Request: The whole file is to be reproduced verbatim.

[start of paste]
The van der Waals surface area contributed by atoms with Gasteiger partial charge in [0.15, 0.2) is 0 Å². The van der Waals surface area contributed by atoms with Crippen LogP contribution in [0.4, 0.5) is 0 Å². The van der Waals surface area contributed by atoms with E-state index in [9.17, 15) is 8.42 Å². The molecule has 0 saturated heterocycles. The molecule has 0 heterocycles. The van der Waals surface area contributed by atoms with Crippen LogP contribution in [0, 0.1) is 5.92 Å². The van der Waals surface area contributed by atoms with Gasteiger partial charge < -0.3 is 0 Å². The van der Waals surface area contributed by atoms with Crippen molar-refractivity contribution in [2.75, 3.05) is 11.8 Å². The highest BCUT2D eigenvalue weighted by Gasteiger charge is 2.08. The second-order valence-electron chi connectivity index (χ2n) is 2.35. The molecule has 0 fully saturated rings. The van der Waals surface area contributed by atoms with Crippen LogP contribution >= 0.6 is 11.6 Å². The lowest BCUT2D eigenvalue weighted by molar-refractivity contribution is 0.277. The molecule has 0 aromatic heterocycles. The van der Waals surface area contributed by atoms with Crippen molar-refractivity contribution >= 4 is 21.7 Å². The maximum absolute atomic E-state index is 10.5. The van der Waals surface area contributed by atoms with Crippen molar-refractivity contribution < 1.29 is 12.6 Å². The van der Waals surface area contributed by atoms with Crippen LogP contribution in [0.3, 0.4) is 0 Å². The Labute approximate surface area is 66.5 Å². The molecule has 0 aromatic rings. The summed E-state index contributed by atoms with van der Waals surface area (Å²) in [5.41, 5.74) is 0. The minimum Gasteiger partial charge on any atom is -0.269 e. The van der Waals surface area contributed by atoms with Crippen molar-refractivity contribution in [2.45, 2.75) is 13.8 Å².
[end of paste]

The van der Waals surface area contributed by atoms with Gasteiger partial charge in [0.15, 0.2) is 0 Å². The van der Waals surface area contributed by atoms with Crippen LogP contribution in [0.4, 0.5) is 0 Å². The van der Waals surface area contributed by atoms with E-state index in [9.17, 15) is 8.42 Å². The molecule has 0 saturated heterocycles. The molecule has 0 heterocycles. The van der Waals surface area contributed by atoms with Crippen LogP contribution in [0, 0.1) is 5.92 Å². The van der Waals surface area contributed by atoms with Gasteiger partial charge < -0.3 is 0 Å². The van der Waals surface area contributed by atoms with Crippen molar-refractivity contribution in [2.75, 3.05) is 11.8 Å². The highest BCUT2D eigenvalue weighted by Gasteiger charge is 2.08. The second-order valence-electron chi connectivity index (χ2n) is 2.35. The molecule has 0 fully saturated rings. The van der Waals surface area contributed by atoms with Crippen LogP contribution >= 0.6 is 11.6 Å². The lowest BCUT2D eigenvalue weighted by molar-refractivity contribution is 0.277. The molecule has 0 aromatic heterocycles. The van der Waals surface area contributed by atoms with Crippen molar-refractivity contribution >= 4 is 21.7 Å². The maximum absolute atomic E-state index is 10.5. The van der Waals surface area contributed by atoms with Crippen molar-refractivity contribution < 1.29 is 12.6 Å². The van der Waals surface area contributed by atoms with Crippen LogP contribution in [0.3, 0.4) is 0 Å². The Labute approximate surface area is 66.5 Å². The molecule has 0 aromatic rings. The summed E-state index contributed by atoms with van der Waals surface area (Å²) in [5.41, 5.74) is 0. The minimum Gasteiger partial charge on any atom is -0.269 e. The van der Waals surface area contributed by atoms with Crippen molar-refractivity contribution in [2.45, 2.75) is 13.8 Å².